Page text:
Review: Cocoon (2021)

Cocoon (2021)

Directed by: Lisette Vlassak | 21 minutes | drama | Actors: Noël van Kruysdijk, Bart Slegers, Kris Hutten, Darryl Amankwah, Reinier Saenen, Pauline Bas, Coen Bril, Henry van Loon, Friedl de Nyn

‘Cocon’ is one of the graduation films from the Lichting 2021 of the Dutch Film Academy, which can be seen during the Keep an Eye Film Academy Festival for a short period in October 2021 in Eye Filmmuseum and online on Picl. Based on an idea by the director Lisette Vlassak, ‘Cocon’ is about the budding sexuality of a fourteen-year-old boy, Sonny. What makes ‘Cocon’ so special are the parallels that the young protagonist himself draws with the fauna – Sonny is extremely interested in nature – and the way in which this is portrayed on the silver screen.

After his first wet dream, Sonny is shocked to death. Just as he realizes what may have happened, his older sister Kim stands in the doorway and inquires if he has “any laundry left.” Sonny just barely has the presence of mind to answer that question in the negative, but does take his stained pajama bottoms to school to show them to his friend Ferdi. He confirms Sonny’s suspicions: he is sexually mature.

Now that Sonny knows this, his brain is working overtime. Although biology is his favorite subject, he has never been so concerned with human nature. He does know everything about the animal kingdom. He now applies that knowledge to his situation. Classmate Coco is suddenly very interesting, but how does he get her to see him?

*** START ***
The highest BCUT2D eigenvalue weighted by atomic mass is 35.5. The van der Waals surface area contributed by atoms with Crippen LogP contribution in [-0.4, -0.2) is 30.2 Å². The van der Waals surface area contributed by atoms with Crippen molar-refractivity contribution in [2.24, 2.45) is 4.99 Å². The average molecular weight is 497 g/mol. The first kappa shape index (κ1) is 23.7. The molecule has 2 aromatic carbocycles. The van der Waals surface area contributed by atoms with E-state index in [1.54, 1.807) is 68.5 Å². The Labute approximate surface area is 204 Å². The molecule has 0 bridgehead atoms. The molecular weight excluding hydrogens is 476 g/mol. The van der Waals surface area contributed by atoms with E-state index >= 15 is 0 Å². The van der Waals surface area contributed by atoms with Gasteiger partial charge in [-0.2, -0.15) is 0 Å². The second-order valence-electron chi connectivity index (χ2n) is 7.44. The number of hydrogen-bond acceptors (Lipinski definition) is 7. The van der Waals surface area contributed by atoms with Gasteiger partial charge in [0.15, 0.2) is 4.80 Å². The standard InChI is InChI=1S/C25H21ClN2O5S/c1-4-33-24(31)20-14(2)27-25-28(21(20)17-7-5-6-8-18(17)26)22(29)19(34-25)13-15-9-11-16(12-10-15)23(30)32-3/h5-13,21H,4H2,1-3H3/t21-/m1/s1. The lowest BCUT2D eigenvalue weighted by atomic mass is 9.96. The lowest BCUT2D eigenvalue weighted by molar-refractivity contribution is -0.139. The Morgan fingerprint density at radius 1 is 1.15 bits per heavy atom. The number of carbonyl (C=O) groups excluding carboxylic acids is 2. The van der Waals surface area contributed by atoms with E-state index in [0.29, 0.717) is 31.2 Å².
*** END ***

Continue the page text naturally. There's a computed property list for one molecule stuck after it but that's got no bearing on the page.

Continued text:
The events in ‘Cocon’ seem to be slightly out of touch with reality. The overly tough, incomprehensible father; the attractive, yet caring sister and the bully Nigel, are magnified characters in a somewhat surreal world. ‘Cocoon’ is set in a bygone era; the cars in Sonny’s father’s garage certainly don’t have a catalytic converter yet, there are no digital blackboards and cell phones are nowhere to be seen.

‘Cocon’ is an original and successful short, which is somewhat reminiscent of the work of Wes Anderson. The music of Max Abel should not remain unnamed, for this the film won the Keep an Eye Filmscore Award 2021. Cinematographer Evert Bazuin also received the Geoff Boyle NSC Student Award Best Fiction Cinematography 2021.

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